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NEWS 29 March 2017 :
Theresa May, the British Prime Minister, has triggered Article 50 of
the Lisbon treaty, starting the long process of taking the UK out of
the European Union. In her speech to Parliament, May firmly announced
that there is now no turning back. But is she right?
The EU has stated that the Brexit process can
be stopped if Britain wants to stop it. May has blandly asserted that
the UK will get a good deal, and for the time being there are still a
lot of people in the UK who believe this. But the number of people who
are not confident that this "good deal" will be better than membership
of the EU is rising.
Once serious talks get
under way, and the inevitable compromises begin to separate the
reality of Brexit from the dream, public dissatisfaction is likely to
grow. If, among the supporters of Brexit, dissatisfaction turns to
disillusion, pressure to call off the whole Brexit process will grow –
not just among the public in Britain, but also in Parliament.
Given the ideological determination of the current British
government, it unlikely that this will happen; but it is important –
and particularly important for people in Britain – to understand that
until Britain actually leaves the EU, turning back remains an option.
Britain has not left the EU yet.
The British - or at least 52% of us
have voted for Brexit. 48% of Britons voted to remain in the EU.
EU citizenship for Britons post-Brexit?European
parliament chief negotiator Guy Verhofstadt has suggested that the
European Union could offer British citizens the right to remain
citizens of the EU... by contributing individually. This is an
idea that should be followed up.
The anti-Brexit voices are becoming louderFor
the first four months after the referendum, it was as
if anti-Brexit voices in the UK had lost the willingness to fight.
Since the autumn of 2016, the anti-Brexit movement has been gathering
momentum. Success in a parliamentary by-election, where a young Liberal
Democrat candidate won the seat from the Conservatives, against
all the odds, and success in the Supreme court have served to revive
the anti-Brexit movement within Britain. In Scotland, the
nationalist government has called for a second referendum on Scottish
independence.. which Theresa May has refused. Scotland voted clearly to
remain in the EU.
Throughout the UK, the "resistance"
is organising . A bi-monthly newspaper, the New European, which
was originally planned to run for just four issues in 2016, has become
permanent. And anti-Brexit groups and associations, such as the European Movement, are growing in number and membership.
Since the start of 2017, former prime ministers John Major and
Tony Blair have both spoken up against the folly of Brexit; and in the
House of Lords, former Conservative Party deputy leader Michael
Heseltine voted against the Government's plans for Brexit, in the
Lords' brief attempt to hold up the process.
has happened before the consequences of a poor Brexit deal, or no deal
at all, have begun to have any impact.
Brexit : the economic impact has not yet started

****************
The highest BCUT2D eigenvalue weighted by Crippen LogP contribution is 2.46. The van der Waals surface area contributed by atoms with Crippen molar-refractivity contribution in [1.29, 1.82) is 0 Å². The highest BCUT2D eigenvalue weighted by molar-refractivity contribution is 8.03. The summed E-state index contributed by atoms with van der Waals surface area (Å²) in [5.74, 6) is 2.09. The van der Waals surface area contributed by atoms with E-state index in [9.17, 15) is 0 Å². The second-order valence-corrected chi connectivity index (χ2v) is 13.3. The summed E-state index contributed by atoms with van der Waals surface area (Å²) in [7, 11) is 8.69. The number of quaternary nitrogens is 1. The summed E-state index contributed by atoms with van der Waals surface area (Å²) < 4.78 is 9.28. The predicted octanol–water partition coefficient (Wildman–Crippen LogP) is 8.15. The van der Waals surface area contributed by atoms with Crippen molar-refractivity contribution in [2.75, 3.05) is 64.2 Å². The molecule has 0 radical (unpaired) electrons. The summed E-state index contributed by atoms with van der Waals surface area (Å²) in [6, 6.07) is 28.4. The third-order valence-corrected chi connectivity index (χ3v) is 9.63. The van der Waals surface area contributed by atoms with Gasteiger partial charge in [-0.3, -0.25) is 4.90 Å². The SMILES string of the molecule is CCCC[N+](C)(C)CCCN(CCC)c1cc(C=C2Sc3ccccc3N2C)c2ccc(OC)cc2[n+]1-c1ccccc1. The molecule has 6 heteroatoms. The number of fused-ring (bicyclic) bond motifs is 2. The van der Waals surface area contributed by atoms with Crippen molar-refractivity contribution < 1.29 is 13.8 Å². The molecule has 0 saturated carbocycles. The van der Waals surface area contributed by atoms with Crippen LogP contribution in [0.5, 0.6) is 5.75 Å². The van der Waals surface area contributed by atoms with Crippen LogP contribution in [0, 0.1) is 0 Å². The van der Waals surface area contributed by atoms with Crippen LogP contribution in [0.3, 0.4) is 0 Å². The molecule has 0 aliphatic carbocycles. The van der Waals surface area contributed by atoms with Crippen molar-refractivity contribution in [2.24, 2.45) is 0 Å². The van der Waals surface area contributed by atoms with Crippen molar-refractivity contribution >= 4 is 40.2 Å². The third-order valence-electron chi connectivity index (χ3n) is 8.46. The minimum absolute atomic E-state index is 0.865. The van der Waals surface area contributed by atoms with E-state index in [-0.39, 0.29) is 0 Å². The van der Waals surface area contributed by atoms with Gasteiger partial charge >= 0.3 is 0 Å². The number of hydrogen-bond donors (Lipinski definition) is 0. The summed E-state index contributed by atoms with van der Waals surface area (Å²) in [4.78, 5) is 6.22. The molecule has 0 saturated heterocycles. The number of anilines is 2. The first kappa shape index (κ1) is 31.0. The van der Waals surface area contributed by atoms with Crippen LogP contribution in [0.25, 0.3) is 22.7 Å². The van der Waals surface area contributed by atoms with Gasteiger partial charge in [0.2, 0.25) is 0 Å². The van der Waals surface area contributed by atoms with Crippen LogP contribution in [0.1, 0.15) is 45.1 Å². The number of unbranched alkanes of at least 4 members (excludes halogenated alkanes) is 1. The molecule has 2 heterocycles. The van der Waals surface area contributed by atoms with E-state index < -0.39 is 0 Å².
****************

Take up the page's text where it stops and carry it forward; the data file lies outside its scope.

Up to now, the result of the Referendum vote has not had much of
a negative impact on the UK economy. Indeed, apart from the fact that
British holidaymakers have seen a sharp rise in the cost of travelling
abroad due to the fall in the value of Sterling, there have not yet
been many negative consequences. Inflation has risen to over 2%... but
is still low, and unemployment has continued to fall, confirming the
belief held by many ordinary people, that Brexit is "liberating" the UK
Obviously this is not at all what is taking
place, as for the time being, Brexit has not happened and the UK is
still an integral member of the EU. What has happened is that the value
of the British currency has fallen, making British exports more
competitive on the world market. At the same time, Europe is recovering
from the economic crises of the early 2010s, meaning that businesses
almost throughout Europe are benefiting from more sales and more
exports. As for UK imports, they have become more expensive, but
firms and shops have cushioned the impact of this, by absorbing some of
the increases from their profit-margins.
is not sustainable. Importers and distributors cannot continue
indefinitely to absorb a good part of the rising costs of imports, and
UK inflation is certain to grow. If Brexit negotiations go badly and
Sterling loses another 10% or more, UK inflation will start to rise
more sharply; analysts are currently predicting that it will reach
between 3% and 4% by the end of 2017 even without another fall in the
value of Sterling. By the end of 2017, firms are likely to begin laying
off staff, and with unemployment and retail prices both rising, the
impacts of Brexit will begin to be felt, specially by poorer
If there is no good Brexit deal, notably on the
matter of a free trade agreement with the EU, the UK economy could be
in for a very rough ride. If this happens, anti-Brexit sentiment will
grow into an irresistable force.
Opponents of Brexit
can at least take some small cheer from the knowledge that Brexit, even
if it happens, is not irreversible. Europe wants the UK, and half the
population of the UK want to be in Europe.
from elsewhere :
© Andrew Rossiter and About-Britain.com